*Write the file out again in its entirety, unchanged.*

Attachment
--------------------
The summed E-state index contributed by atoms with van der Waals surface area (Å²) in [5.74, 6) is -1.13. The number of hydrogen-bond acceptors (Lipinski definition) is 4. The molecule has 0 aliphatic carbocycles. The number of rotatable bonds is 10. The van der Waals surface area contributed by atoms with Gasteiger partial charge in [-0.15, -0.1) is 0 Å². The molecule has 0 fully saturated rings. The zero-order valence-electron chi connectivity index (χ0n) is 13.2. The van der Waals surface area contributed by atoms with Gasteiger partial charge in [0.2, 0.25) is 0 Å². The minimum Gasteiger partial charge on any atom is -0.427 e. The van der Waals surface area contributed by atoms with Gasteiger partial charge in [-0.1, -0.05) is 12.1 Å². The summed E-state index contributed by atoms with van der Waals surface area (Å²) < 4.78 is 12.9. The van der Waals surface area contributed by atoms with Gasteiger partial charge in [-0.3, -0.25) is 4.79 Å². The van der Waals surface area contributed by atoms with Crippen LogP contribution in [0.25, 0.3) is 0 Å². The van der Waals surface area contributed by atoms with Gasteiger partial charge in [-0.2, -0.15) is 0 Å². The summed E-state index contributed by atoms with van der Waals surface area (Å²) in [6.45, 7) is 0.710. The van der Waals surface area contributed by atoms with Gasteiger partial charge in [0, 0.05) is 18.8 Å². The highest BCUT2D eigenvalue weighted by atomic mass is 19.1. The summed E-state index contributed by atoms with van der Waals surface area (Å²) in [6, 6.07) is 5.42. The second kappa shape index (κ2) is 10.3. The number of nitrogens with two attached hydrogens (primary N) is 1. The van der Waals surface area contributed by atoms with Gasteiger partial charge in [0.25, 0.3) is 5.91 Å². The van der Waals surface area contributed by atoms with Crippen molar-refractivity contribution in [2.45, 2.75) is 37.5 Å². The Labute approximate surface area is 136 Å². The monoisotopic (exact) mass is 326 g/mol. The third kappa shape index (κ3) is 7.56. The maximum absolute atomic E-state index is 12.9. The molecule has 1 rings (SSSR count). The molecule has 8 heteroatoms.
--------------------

The summed E-state index contributed by atoms with van der Waals surface area (Å²) in [5.74, 6) is -1.13. The number of hydrogen-bond acceptors (Lipinski definition) is 4. The molecule has 0 aliphatic carbocycles. The number of rotatable bonds is 10. The van der Waals surface area contributed by atoms with Gasteiger partial charge in [-0.15, -0.1) is 0 Å². The molecule has 0 fully saturated rings. The zero-order valence-electron chi connectivity index (χ0n) is 13.2. The van der Waals surface area contributed by atoms with Gasteiger partial charge in [0.2, 0.25) is 0 Å². The minimum Gasteiger partial charge on any atom is -0.427 e. The van der Waals surface area contributed by atoms with Gasteiger partial charge in [-0.1, -0.05) is 12.1 Å². The summed E-state index contributed by atoms with van der Waals surface area (Å²) < 4.78 is 12.9. The van der Waals surface area contributed by atoms with Gasteiger partial charge in [-0.3, -0.25) is 4.79 Å². The van der Waals surface area contributed by atoms with Crippen LogP contribution in [0.25, 0.3) is 0 Å². The van der Waals surface area contributed by atoms with Gasteiger partial charge in [-0.2, -0.15) is 0 Å². The summed E-state index contributed by atoms with van der Waals surface area (Å²) in [6.45, 7) is 0.710. The van der Waals surface area contributed by atoms with Gasteiger partial charge in [0, 0.05) is 18.8 Å². The highest BCUT2D eigenvalue weighted by atomic mass is 19.1. The summed E-state index contributed by atoms with van der Waals surface area (Å²) in [6, 6.07) is 5.42. The second kappa shape index (κ2) is 10.3. The number of nitrogens with two attached hydrogens (primary N) is 1. The van der Waals surface area contributed by atoms with Gasteiger partial charge in [0.25, 0.3) is 5.91 Å². The van der Waals surface area contributed by atoms with Crippen molar-refractivity contribution in [2.45, 2.75) is 37.5 Å². The Labute approximate surface area is 136 Å². The monoisotopic (exact) mass is 326 g/mol. The third kappa shape index (κ3) is 7.56. The maximum absolute atomic E-state index is 12.9. The molecule has 1 rings (SSSR count). The molecule has 8 heteroatoms.